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I’ve had Banh Mi on my mind recently.  At this point, venturing out for a Banh Mi, is foolishly indulgent, no matter how good it is.  And these are good!  Solution?  Make some for the The Latin Lover and me.  To that end, a meatloaf seemed like the place to start.  This is that meatloaf.  This one, is moist and packed to the gills, with F-L-A-V-O-R!!!  Since I was thinking of obsessing over Banh Mi, it’s logical that this meatloaf should have a Vietnamese flavor profile, right?  The Goddess, in her mental meanderings, has a tendency to come up with these sorts of things. But, this meandering paid off.  And the options with this are just so, so, so many.  But, it was delicious, the first time around, just served as meatloaf!

We’ve all made meatloaf, so you know how the prep goes.  The meatloaf ingredients are all dropped into a good-sized bowl, then simply mixed together.  You want it thoroughly mixed, but don’t overwork the mixture; it should be somewhat “loose”.  I use my hands for this.  The mixture will be quite moist and soft.  I chilled it overnight; it gives the flavors time to meld, but that isn’t essential.  However, the meat mixture should sit for a bit, before baking it.  I line a pan with foil (or shape the foil into a deep rectangle and place on a cookie sheet, as I did here.) which makes clean up much easier.  The idea here is to bake the meatloaf for about 30-40 minutes.  While it’s baking, mix up the glaze ingredients, then smear the glaze over the partially-baked meatloaf and back into the oven for another 30-40 minutes.  We want the glaze to begin to brown and caramelize, but watch it, so it doesn’t char beyond recognition.  The internal temperature should reach 150°-155°F.  Let it stand for at least 10 minutes, remove it from the pan and cut it into 1/2-inch slices.  Slice only what you are eating at that moment.  If you are planning on making banh mi,  wrap the leftover meatloaf well and chill overnight.  The meatloaf is delicious served with soy-sesame rice noodles and some veggies.  All in all, there’s lots of flavor, for the time it takes to put this together.

A couple of notes—

  • Fresh lemongrass is great, but not always available.  Buy yourself some frozen lemongrass. Good Asian markets carry it.  It does have it’s limitations, but for something like this, it works well.  You cannot pound it into a paste and fry it.  I’ve bought both thinly sliced and ground…the thinly sliced is by far better.  It’s just nice to have it in the freezer, as fresh isn’t always available.
  • Sweet Chili Sauce is a versatile ingredient…I use it as a dipping sauce, a glaze, in vinaigrettes, to add balance to Asian sauces…you get the idea.  Like I said, versatile.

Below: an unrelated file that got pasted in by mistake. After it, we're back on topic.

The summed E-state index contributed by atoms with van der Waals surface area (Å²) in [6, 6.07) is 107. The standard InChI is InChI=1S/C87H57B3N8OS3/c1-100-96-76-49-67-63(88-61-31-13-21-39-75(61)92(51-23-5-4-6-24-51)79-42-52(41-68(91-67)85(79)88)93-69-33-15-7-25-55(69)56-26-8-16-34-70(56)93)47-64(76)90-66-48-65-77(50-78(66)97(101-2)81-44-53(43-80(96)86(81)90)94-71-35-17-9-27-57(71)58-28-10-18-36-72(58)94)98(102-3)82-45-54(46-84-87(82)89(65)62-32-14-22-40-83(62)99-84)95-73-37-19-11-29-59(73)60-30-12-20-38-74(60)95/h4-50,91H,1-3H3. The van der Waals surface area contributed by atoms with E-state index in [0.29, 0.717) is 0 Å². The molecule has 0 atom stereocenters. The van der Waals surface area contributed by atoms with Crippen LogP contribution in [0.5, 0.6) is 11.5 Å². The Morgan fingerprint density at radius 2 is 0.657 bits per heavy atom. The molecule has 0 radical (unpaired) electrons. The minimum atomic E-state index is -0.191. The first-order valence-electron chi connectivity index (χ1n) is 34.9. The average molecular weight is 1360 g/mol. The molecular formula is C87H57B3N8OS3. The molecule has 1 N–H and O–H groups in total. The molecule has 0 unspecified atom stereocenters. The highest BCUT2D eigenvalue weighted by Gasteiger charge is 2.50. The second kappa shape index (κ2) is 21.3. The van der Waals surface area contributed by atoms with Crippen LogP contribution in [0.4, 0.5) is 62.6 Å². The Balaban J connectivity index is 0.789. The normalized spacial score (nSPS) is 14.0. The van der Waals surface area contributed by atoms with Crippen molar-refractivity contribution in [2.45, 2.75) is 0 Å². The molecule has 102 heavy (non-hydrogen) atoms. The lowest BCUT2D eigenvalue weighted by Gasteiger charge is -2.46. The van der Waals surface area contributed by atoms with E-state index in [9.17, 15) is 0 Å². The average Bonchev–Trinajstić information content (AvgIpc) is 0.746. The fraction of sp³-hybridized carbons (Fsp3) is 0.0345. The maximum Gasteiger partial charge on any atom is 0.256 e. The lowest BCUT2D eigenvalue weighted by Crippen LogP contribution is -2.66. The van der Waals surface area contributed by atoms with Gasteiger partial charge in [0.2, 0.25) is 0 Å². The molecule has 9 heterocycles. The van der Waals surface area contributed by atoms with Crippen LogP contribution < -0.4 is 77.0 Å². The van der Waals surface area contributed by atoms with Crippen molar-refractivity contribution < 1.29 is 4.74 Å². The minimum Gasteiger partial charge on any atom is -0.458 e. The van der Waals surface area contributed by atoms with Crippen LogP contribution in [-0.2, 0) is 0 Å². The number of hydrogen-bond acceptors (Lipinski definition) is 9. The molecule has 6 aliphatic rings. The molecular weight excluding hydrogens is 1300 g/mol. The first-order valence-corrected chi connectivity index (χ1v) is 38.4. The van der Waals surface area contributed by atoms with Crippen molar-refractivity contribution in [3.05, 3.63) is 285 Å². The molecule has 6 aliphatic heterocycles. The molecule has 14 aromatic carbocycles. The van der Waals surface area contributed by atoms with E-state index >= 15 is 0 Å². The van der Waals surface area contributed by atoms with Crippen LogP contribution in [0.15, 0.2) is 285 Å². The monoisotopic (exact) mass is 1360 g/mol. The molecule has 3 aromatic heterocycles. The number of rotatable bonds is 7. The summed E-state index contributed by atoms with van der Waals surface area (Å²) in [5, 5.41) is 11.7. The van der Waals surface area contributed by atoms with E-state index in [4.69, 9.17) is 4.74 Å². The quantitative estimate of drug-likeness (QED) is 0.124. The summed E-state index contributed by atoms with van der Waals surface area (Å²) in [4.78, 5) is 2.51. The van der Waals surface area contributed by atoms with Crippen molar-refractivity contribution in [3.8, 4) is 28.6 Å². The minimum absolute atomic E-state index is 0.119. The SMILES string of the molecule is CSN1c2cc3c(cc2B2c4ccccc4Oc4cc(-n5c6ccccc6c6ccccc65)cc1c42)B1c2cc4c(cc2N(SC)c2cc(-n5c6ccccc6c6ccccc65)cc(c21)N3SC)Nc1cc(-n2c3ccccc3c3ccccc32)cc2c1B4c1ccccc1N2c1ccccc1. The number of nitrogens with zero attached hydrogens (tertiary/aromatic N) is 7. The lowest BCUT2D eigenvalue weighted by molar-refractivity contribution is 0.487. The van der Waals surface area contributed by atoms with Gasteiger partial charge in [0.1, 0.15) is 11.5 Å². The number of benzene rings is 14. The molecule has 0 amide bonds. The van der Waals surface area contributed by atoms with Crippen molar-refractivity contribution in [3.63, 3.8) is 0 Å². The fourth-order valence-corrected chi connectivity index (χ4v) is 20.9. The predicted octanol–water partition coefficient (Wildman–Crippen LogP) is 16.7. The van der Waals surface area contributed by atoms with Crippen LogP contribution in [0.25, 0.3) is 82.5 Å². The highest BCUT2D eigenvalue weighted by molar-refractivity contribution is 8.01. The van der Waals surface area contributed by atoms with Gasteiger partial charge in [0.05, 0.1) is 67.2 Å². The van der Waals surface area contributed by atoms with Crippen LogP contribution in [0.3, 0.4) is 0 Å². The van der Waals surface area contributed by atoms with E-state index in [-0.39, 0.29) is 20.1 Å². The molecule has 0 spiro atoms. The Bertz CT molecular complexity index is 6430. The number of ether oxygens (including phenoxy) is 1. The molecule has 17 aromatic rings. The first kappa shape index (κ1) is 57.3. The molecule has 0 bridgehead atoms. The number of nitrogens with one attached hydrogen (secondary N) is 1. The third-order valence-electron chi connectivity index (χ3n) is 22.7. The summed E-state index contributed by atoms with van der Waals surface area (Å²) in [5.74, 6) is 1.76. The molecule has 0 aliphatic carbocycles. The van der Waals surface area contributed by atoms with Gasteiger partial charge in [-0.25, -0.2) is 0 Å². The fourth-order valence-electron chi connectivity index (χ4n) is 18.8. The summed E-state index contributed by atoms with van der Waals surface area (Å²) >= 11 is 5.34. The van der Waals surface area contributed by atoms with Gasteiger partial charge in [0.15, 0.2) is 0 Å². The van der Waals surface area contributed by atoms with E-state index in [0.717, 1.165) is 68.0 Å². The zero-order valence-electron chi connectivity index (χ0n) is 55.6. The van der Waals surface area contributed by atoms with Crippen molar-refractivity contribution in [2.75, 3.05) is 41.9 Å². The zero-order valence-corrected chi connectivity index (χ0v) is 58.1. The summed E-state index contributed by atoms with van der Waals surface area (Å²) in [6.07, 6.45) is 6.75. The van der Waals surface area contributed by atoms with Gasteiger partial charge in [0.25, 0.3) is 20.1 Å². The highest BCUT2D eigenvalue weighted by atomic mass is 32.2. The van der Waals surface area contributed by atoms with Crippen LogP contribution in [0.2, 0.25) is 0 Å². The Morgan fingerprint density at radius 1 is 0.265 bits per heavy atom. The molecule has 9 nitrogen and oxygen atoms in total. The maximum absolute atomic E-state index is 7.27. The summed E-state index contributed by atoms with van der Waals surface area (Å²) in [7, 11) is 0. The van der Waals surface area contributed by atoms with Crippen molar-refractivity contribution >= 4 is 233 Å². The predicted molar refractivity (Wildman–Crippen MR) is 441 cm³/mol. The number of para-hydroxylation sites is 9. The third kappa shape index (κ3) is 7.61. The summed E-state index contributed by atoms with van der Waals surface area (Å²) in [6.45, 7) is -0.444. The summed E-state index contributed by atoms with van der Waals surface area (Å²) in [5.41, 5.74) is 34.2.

• Fish sauce (nam pla)…The best brands I’ve found are 3 Crabs® or Red Boat® brands.  I sometimes find it’s over-used, or rather too much is used.  This has a very strong flavor, but it does enhance the umami and just adds a pleasant funkiness.  It should NOT be refrigerated, as one might think.  The salt will crystallize.  Fish sauce is fermented, so it’s safe to store in a cool, dark pantry.

Vietnamese-Flavored Meatloaf

  • Servings: 4
  • Difficulty: Moderately East
  • Print

  • Meatloaf:
  • 1 1/2 pounds ground pork (not too lean)
  • 1 egg
  • 3 tablespoons milk
  • 3-4 tablespoons dry potato flakes
  • 1/3 cup finely chopped scallions
  • 1/3 cup very finely minced shallots
  • 3 cloves garlic, grated
  • 2-3 tablespoons fish sauce  (I used 3 Crabs® Brand)
  • 3 tablespoons chopped fresh cilantro leaves, plus more for serving
  • 2 tablespoons chopped fresh mint, plus more for serving
  • 2 tablespoons brown sugar
  • 1 tablespoons very finely grated fresh ginger
  • 1 tablespoon very finely minced lemongrass (I used frozen–see NOTE)
  • 1/2 teaspoon baking soda
  • 1/2 teaspoon kosher salt (I prefer Diamond® brand)
  • Pinch of 5-spice powder (optional)
  • Pinch of white pepper
  • Glaze:
  • 3 tablespoons Asian chili sauce (available in Asian aisle of most supermarkets)
  • 2 tablespoon ketchup
  • 1 tablespoon soy sauce
  • 2 teaspoons lime juice or rice vinegar
  • 2 teaspoons toasted sesame oil

Mix all the meatloaf ingredients together, until combined.  I prefer to mix with my hands.  Place, covered, in the fridge for several hours (overnight is even better).  The mixture will be moist and soft-ish.

About an hour before you’re ready to serve, plop the mixture into a loaf pan. Lining the pan with heavy foil, will make clean up easier.  Bake in a 325°F oven for 40 minutes.  While the meatloaf is baking, combine the glaze ingredients.  Remove the pan from the oven; smear with the glaze.  Return the meat loaf to the oven and continue to cook for another 25-30 minutes.  The internal temperature should reach 155°F.  Remove from the oven; let stand for at least 10 minutes.  There may be quite a bit of liquid in the pan, so be careful when you’re handling it, so you don’t scald yourself.  It would be a very nasty burn, as there will be some fat in the liquid.  Remove the meatloaf from the liquid and slice into 1/2-inch thick slices.  Serve immediately.  Wrap any remaining meatloaf well and chill.  Excellent served served noodle-bowl-style with Soy-Sesame Rice Noodles, some julienned and/or steamed veggies.  The leftover meatloaf, thinly sliced, is perfect to make a banh mi sandwich or wrap.

NOTE:  Lemongrass can be purchase frozen in any large Asian market.  I prefer the thinly sliced to the minced, but either is good to have on hand.  You may shape the mixture into patties or meatballs and pan-fry or bake.

Vietnamese-Flavored Meatloaf Recipe©Marcia Lahens 2020.  All rights reserved.